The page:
I’m delighted to announce that from today, every purchase made through Lazy Flora will help our community plant trees, at no extra cost to you.
We’ve partnered with environment organisation Ecologi to plant trees with every purchase made via our website.
Each month, they'll be planting native and diverse trees in Madagascar, Mozambique, or Nicaragua on our behalf. The planting projects, carried out by Eden Reforestation, help to support communities and reduce poverty by employing local workers.
We know this isn’t the only thing we need to do, but it’s a really tangible step, and its something that can scale with us as we grow. We want to take responsibility for playing our part in tackling the greatest threat of our generation.
We know that planting trees is an excellent way to restore the planet. But when applying tree-planting as a climate solution, organizations have to take steps to ensure that the work is being done properly.
We want the trees we fund to be the most well-loved trees that ever did grow, and that means reforesting responsibly.
For example, this means:
- planting ecologically appropriate trees in the right places
- coordinating with local communities
- ensuring that trees are protected from outside threats (both natural and manmade) so that they can survive and thrive
- helping support biodiversity and carbon sequestration.
Where our trees will be planted
So far, our trees are being planted at three different locations:
The trees being planted here are mangrove trees. Three quarters of tropical fish rely on mangrove roots for hatching, so the trees being planted here will restore a large expanse of vital ecosystem.
So far, the trees that the Ecologi team have planted at this site have taken incredibly well and are sprouting nicely.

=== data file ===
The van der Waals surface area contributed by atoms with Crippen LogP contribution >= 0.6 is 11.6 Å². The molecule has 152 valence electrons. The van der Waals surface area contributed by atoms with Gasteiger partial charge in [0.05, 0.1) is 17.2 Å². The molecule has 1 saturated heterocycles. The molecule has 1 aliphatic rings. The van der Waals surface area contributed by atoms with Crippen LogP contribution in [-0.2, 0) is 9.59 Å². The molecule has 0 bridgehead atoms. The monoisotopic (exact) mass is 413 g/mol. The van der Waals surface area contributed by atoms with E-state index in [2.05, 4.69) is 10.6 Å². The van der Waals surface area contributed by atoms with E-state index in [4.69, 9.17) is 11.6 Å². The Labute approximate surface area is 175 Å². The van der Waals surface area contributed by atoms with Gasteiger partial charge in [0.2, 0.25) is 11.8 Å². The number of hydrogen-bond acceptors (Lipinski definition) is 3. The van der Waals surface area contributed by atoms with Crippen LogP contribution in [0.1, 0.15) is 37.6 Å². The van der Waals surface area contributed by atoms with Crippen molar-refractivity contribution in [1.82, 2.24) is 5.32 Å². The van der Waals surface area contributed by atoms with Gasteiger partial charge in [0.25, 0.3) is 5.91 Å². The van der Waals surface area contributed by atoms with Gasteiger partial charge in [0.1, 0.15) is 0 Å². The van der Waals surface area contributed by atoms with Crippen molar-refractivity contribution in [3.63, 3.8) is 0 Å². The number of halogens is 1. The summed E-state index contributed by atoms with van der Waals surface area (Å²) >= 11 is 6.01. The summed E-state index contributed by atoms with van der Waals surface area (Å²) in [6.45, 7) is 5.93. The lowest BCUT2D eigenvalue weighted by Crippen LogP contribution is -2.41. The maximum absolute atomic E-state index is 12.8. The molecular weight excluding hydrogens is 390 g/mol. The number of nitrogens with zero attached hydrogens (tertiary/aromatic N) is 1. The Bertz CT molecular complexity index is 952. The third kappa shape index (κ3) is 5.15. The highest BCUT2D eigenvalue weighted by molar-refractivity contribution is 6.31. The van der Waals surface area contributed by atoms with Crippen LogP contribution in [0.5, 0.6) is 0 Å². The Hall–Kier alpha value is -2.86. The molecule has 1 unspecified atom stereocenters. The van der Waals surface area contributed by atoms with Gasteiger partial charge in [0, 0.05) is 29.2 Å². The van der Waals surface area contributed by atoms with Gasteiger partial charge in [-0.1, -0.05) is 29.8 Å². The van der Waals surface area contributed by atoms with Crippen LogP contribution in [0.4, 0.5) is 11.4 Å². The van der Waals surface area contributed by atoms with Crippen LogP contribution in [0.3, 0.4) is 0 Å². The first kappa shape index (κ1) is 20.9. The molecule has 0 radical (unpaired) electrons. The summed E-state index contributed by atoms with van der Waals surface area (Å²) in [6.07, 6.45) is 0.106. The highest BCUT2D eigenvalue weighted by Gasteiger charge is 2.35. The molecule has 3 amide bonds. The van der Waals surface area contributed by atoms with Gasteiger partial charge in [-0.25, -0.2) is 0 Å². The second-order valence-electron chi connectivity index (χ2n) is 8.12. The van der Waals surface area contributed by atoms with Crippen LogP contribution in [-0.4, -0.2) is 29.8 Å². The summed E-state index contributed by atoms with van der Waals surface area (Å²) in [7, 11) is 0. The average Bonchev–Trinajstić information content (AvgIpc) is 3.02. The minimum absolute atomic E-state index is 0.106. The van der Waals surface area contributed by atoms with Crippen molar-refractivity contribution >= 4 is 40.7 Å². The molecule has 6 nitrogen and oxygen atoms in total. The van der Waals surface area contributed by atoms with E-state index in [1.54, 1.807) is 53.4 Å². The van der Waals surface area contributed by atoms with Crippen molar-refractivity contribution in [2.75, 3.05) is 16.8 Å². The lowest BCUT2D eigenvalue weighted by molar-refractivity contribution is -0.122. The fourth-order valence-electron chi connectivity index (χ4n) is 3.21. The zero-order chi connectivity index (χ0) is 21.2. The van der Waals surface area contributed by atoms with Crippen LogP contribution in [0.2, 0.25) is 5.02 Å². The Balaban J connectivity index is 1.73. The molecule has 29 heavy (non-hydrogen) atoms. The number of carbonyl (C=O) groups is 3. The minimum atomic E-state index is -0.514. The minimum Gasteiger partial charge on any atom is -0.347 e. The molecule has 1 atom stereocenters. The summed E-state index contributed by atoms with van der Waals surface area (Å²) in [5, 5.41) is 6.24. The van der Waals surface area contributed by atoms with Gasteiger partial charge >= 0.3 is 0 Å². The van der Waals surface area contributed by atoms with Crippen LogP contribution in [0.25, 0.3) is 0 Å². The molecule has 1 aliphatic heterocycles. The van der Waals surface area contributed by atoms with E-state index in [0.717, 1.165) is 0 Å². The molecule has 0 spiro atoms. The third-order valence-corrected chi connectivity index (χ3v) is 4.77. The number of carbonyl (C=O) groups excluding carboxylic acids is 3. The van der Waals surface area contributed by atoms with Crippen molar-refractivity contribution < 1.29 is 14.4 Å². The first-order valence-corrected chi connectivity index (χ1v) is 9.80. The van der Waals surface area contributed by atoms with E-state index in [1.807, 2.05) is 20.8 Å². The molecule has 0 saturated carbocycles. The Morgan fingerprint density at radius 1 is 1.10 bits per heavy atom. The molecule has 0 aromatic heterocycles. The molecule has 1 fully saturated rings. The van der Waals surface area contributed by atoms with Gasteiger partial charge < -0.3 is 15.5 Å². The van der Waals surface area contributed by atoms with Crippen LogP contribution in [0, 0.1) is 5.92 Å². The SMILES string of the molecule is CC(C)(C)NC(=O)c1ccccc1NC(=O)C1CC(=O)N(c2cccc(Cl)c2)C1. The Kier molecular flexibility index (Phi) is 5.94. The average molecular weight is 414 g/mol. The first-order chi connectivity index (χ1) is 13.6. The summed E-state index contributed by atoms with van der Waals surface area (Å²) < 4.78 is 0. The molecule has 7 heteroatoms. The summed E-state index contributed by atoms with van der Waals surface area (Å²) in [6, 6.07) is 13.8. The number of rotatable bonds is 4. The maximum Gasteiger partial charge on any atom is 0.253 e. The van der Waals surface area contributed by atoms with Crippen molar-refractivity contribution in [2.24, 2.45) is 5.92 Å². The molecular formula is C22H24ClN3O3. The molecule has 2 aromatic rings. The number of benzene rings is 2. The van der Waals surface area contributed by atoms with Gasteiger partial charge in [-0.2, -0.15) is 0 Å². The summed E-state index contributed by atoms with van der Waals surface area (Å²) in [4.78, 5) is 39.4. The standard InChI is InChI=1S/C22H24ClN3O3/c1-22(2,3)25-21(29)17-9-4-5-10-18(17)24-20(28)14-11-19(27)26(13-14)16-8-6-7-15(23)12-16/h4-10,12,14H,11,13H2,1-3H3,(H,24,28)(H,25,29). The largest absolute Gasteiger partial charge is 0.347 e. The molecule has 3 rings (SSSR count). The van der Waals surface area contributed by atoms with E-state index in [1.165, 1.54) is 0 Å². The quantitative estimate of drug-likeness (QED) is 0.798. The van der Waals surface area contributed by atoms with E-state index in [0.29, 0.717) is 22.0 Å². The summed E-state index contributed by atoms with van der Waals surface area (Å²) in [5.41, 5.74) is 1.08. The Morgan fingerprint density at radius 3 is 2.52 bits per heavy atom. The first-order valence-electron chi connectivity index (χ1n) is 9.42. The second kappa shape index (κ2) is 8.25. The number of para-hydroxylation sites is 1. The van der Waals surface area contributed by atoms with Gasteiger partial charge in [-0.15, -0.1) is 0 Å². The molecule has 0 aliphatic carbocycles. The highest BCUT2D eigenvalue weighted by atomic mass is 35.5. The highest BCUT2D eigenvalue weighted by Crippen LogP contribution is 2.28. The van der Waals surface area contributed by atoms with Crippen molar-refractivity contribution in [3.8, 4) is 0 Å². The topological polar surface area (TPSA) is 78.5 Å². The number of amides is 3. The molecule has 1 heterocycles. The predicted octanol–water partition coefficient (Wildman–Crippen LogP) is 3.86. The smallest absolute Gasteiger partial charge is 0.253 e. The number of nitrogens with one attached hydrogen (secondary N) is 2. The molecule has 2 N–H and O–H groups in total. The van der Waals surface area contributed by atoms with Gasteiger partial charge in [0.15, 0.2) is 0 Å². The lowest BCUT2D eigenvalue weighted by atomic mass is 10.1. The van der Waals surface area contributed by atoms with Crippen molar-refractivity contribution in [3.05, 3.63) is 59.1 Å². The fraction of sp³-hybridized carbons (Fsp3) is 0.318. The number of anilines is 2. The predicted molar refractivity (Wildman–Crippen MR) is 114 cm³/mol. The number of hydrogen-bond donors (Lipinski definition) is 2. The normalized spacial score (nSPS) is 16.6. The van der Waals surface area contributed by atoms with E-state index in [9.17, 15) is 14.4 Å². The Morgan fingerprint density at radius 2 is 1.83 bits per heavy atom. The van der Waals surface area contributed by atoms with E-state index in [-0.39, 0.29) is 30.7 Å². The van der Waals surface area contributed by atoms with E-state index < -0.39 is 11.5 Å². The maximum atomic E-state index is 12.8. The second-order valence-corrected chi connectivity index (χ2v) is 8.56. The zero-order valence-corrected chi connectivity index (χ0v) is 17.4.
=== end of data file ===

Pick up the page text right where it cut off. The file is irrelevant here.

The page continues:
The site in Mozambique is a 2000 hectare site that has been decimated by deforestation.
The replanting of open woodlands in this area should restore the area to habitat ripe for species such as white rhino, lions, warthogs, buffalo, zebra, leopards, cheetahs, and painted hunting dogs (Africa’s rarest carnivore).
One of the native trees that is being planted here is the Gum Arabic tree, which has so many different possible uses: it has pods that are used for cattle and poultry feed, twigs that are used for toothbrushing, and gum that has been used for over 5000 years for medicines and dyes.
All the seeds planted in this forest are being collected from local forests.
Bosawas Biosphere Reserve, Nicaragua
This is a project to reforest a smaller patch of land which was illegally logged back into rich tropical rainforest.
Trees to be planted at this location include Acacia, Mahogany, and the Rain Tree.
Sustainability for the local community
All these projects are community led, so that those people who are most impacted by the loss of natural resources stand to benefit the most. For many of the workers who are employed locally, this often means earning a fair wage for the first time in their lives.
Why plant trees?
Planting trees and reforestation is a well-known climate solution because of trees’ ability to absorb carbon from the atmosphere and store it. This process is entirely natural, and much more effective than any manmade carbon removal technology that currently exists.
Planting trees is a wonderful thing to do for many other reasons, for example:
- Trees provided habitat and shade for local wildlife, helping to prevent species loss.
- Trees provide products that local community members can sell, like fruits and nuts, without harming the trees themselves.
- Roots of trees help to stabilise the soil and reduces the risk of natural hazards like landslides, which is to the benefit of local communities.
- Trees help to purify the air and water sources, providing better health outcomes for local communities.
- Coastal tree species like mangroves provide excellent natural barriers which protect the shoreline from storms.
- Trees make us feel better: research suggests they have a positive impact on our mental health.
There is still much to do
Of course planting trees is not the only way to have a positive impact on the environment and reverse climate change. It’s just one part of the equation.
Just as important as replanting trees in areas that have been subject to deforestation, is the preservation of primary forests, which make up over 30% of all forests on our planet.
Protecting existing forests is vitally important in the climate and biodiversity crisis, and there is much still to do.
Many projects exist in each of these important areas, and we plan to increase our support for projects like this over time. This is just the first step, and one I'm so proud - and relieved - to finally make.
Lazy Flora Founder & CEO
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